Courtesy of Brooklyn Botanic Garden; Photo by Liz Ligon A verdant 52-acre oasis in Prospect Heights, the Brooklyn Botanic Garden is a stunning retreat any time of year, especially in fall. In honor of its 100th anniversary, the Japanese Hill-and-Pond Garden will feature an exhibition of six large sculptures by renowned Japanese-American artist Isamu Noguchi (September 8–December 13), whose other works will be installed at different locations throughout the BBG. Spice lovers, meanwhile, should flock to the garden for the Chile Pepper Festival on September 26.
BROOKLYN BOTANIC GARDEN
Courtesy of Brooklyn Botanic Garden; Photo by Liz Ligon A verdant 52-acre oasis in Prospect Heights, the Brooklyn Botanic Garden is a stunning retreat any time of year, especially in fall. In honor of its 100th anniversary, the Japanese Hill-and-Pond Garden will feature an exhibition of six large sculptures by renowned Japanese-American artist Isamu Noguchi (September 8–December 13), whose other works will be installed at different locations throughout the BBG. Spice lovers, meanwhile, should flock to the garden for the Chile Pepper Festival on September 26.
ARCHTOBER
Courtesy of Archtober; Photo by Cooper Hewitt, Smithsonian Design Museum The fifth annual Archtober is a month-long festival of architecture activities, programs and exhibitions held throughout October. Each day of the month has a corresponding Building of the Day that you can tour on that day, while the rest of the program consists of a mix of conferences, exhibitions, talks, and walking tours. Many events are free, but some require advance registration; check the calendar for more information.
OPEN HOUSE NEW YORK WEEKEND
Ben Helmer Every October, the Open House New York Weekend (October 17 and 18) takes people behind locked doors to get a look at some of the city’s most important buildings. Now in its thirteenth year, OHNY Weekend offers unparalleled access to hundreds of sites across the five boroughs, with tours, talks, performances, and other special events taking place throughout the weekend. The list of participating sites and programs won’t be available until early October, but in 2014 the weekend featured 300 sites and tours all over the city, including inside the abandoned TWA terminal at JFK Airport. For updates via email, sign up for OHNY’s mailing list here.
LIVE MUSIC
Juan G. Aunion / Shutterstock With stunningly clear acoustics, Carnegie Hall is the ultimate venue to enjoy classical music, devoid of the usual heavy curtains, chandeliers, and frescoed walls that interfere with crystal-clear sound distribution. Celebrating its 125th anniversary season, the illustrious venue sounds as good as ever and will host Lang Lang and Evgeny Kissin, among countless other renowned musicians. Not far away, Jazz at Lincoln Center features a wonderfully diverse lineup of performers all season long.
BAM NEXT WAVE FESTIVAL
T photography / Shutterstock If avant-garde performance attracts you, don’t miss the 2015 Next Wave Festival (September 16–December 20) at the Brooklyn Academy of Music. An annual event, the festival features cutting-edge music, theater, and dance from around the world. Some events are already sold out, but you can still get tickets to Dutch visionary Ivo van Hove’s Antigone and Mark Morris Dance Group’s The Hard Nut, a retro-inspired take on The Nutcracker.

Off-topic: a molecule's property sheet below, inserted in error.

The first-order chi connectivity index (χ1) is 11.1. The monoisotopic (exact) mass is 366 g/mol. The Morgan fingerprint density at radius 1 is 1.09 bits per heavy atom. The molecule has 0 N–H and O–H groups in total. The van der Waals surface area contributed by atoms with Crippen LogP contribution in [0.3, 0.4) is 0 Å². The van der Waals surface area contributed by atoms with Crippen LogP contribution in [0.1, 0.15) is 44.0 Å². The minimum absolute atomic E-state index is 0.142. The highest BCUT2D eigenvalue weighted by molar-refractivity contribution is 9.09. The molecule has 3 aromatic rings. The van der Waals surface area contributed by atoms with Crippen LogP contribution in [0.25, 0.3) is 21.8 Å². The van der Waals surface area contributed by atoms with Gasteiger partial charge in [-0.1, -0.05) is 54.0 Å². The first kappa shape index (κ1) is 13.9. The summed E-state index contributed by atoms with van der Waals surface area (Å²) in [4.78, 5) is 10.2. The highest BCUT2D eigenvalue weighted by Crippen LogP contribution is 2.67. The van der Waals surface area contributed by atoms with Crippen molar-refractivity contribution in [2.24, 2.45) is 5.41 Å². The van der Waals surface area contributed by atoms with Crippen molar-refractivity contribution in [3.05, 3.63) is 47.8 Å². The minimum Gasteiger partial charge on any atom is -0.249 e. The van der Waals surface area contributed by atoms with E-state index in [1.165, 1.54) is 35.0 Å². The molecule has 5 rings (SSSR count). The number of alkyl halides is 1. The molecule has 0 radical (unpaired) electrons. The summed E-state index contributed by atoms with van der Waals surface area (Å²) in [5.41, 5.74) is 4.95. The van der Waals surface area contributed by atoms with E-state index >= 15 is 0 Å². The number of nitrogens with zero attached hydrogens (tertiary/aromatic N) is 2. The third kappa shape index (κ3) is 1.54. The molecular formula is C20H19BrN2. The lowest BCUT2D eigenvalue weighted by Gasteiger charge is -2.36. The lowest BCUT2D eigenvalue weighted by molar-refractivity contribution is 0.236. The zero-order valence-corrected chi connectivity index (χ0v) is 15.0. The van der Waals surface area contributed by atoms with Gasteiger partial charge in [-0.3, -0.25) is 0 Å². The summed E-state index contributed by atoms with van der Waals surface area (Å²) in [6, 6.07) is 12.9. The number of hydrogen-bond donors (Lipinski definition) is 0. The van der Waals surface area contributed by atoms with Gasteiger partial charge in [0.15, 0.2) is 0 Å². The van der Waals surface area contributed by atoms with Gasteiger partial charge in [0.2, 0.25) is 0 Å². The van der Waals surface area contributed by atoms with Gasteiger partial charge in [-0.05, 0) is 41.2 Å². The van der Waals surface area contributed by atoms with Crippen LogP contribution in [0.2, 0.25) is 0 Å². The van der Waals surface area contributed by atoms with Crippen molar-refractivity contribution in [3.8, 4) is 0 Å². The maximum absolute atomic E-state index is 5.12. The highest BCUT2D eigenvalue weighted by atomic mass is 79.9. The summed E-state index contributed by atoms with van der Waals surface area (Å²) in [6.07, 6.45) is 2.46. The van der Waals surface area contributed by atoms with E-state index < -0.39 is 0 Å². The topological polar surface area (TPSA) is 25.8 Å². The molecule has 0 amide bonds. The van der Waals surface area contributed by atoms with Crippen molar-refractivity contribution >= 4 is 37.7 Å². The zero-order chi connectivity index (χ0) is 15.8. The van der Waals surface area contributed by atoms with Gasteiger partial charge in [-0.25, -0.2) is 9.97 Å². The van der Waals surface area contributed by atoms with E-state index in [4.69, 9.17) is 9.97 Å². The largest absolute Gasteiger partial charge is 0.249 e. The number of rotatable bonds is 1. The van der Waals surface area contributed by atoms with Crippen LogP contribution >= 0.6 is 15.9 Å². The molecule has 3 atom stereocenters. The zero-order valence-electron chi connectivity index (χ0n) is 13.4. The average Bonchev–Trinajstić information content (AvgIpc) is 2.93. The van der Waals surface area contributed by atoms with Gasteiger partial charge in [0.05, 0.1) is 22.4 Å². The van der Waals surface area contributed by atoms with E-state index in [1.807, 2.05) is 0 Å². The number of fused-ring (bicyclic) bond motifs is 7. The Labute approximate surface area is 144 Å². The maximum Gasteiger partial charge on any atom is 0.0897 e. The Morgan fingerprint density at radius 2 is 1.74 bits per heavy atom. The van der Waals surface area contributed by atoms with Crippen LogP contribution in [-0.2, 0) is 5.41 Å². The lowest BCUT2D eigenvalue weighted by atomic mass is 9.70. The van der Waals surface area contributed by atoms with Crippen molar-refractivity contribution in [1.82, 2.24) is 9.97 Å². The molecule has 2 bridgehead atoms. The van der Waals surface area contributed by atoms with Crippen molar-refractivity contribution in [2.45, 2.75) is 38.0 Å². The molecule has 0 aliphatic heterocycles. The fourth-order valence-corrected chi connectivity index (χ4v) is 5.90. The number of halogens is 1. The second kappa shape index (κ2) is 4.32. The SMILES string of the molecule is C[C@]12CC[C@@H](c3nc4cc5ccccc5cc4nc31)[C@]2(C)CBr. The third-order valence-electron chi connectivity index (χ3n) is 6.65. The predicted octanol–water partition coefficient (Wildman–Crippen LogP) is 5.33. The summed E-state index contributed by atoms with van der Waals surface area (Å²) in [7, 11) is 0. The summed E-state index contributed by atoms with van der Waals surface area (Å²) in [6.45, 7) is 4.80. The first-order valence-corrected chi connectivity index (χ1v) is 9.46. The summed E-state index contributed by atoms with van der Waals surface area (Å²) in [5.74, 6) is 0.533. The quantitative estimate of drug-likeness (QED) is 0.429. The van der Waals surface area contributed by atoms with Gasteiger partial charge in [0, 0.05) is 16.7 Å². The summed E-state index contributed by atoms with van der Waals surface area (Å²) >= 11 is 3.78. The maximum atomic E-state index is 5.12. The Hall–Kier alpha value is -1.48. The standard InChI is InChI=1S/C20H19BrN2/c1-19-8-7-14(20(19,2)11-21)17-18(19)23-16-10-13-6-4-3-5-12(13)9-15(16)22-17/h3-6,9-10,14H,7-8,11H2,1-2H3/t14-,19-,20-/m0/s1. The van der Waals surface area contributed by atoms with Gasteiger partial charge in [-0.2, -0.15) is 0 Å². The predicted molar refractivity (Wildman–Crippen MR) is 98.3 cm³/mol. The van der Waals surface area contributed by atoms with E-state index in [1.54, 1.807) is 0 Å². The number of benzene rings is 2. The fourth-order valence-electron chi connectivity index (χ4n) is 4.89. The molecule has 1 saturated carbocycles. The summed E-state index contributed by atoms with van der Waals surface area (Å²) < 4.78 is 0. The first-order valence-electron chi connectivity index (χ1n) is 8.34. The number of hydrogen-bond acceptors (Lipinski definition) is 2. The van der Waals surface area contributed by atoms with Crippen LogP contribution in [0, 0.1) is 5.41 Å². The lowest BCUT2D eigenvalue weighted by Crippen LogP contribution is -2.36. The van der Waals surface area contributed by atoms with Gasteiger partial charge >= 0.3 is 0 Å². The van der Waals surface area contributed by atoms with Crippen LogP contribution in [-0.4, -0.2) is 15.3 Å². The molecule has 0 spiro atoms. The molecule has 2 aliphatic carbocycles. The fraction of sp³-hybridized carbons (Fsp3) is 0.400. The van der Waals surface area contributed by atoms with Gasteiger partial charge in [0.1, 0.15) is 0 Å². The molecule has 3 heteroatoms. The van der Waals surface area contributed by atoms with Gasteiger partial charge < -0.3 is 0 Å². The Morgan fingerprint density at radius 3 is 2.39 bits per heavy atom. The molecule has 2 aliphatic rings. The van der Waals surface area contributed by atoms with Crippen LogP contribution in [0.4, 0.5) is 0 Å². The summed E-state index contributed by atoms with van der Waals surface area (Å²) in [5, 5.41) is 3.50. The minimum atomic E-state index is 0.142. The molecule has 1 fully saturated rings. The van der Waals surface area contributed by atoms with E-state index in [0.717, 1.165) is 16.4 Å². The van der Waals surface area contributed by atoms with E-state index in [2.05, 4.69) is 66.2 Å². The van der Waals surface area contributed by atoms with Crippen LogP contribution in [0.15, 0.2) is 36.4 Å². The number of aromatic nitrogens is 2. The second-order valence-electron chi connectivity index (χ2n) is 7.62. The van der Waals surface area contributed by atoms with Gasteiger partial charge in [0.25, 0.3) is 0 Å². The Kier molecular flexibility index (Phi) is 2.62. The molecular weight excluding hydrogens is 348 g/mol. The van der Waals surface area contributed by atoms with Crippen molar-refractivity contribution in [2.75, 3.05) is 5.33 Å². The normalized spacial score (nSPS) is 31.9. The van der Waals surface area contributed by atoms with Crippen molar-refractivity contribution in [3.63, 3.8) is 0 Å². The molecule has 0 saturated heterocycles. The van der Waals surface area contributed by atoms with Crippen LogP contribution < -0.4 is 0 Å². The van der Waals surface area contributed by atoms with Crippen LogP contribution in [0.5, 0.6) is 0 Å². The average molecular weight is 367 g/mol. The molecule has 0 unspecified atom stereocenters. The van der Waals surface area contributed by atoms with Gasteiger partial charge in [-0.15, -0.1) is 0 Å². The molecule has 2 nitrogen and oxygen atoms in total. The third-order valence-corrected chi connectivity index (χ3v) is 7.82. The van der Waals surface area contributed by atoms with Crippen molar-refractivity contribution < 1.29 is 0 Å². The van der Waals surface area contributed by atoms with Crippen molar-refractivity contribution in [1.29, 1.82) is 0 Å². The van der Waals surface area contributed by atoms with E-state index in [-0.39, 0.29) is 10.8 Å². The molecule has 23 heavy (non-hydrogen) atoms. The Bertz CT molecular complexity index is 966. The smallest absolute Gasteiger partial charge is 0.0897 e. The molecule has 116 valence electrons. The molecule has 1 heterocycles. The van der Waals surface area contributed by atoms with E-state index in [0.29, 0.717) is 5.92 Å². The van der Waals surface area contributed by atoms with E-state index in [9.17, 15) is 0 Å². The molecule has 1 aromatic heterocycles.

GOVERNORS ISLAND
R.A.R. de Bruijn Holding BV / Shutterstock This 172-acre island in Upper New York Bay is easily overlooked in a city overflowing with tourist attractions, but the view of the lower Manhattan skyline from Governors Island on a crisp fall day is unrivaled. Take the ferry from the Battery Maritime Building to the island (open through September 27), which served as an important American fortification during the Revolutionary War, and rent a bike from Blazing Saddles. The island is easily explored on two wheels thanks to extensive bike paths, and the lawn near Fort Jay makes for the perfect picnic spot when you’re ready for a break.
LOCAL VINEYARDS
Jennifer Arnow Fall is a perfect time to head out to the North Fork of Long Island for fine wine and dining. Before you go, check the Long Island Wine Council’s site to see a full list of wineries and upcoming events. Where you go is up to you, but standouts include Shinn Estate Vineyards, Bedell Cellars, and Croteaux Vineyards. If you want to do an overnight trip, book a room at The North Fork Table & Inn in Southold. Alternatively, you can head to the Hamptons for wine tastings at Duck Walk Vineyards, Channing Daughters Winery, and, our favorite, Wölffer Estate Vineyard.
VILLAGE HALLOWEEN PARADE
Gary718 | Dreamstime.com New York’s annual Village Halloween Parade (October 31 at 7 p.m.) is an unforgettable experience, with thousands of costumed parade participants and spectators lining Sixth Avenue. A stunning display of creativity, the parade is known for its over-the-top costumes that don’t resemble anything you can find in a store. To make the evening even more unforgettable, march in the parade itself; all you have to do is wear a costume and line-up between 6:30 and 8:30 (see official website for details).
MACY'S THANKSGIVING DAY PARADE
lev radin / Shutterstock If you can't stand crowds or the cold, this may not be the event for your, but despite the inevitable chaos that accompanies this annual tradition, the Macy's Thanksgiving Day Parade (November 26) is a raucous, have-to-see-it-once experience. Now in its 89th year, the three-hour spectacle will offer 2.5 miles of public viewing space along Central Park West and Sixth Avenue. Head to the Upper West Side the night before the parade to watch the enormous balloons being inflated at 79th Street and Columbus Avenue.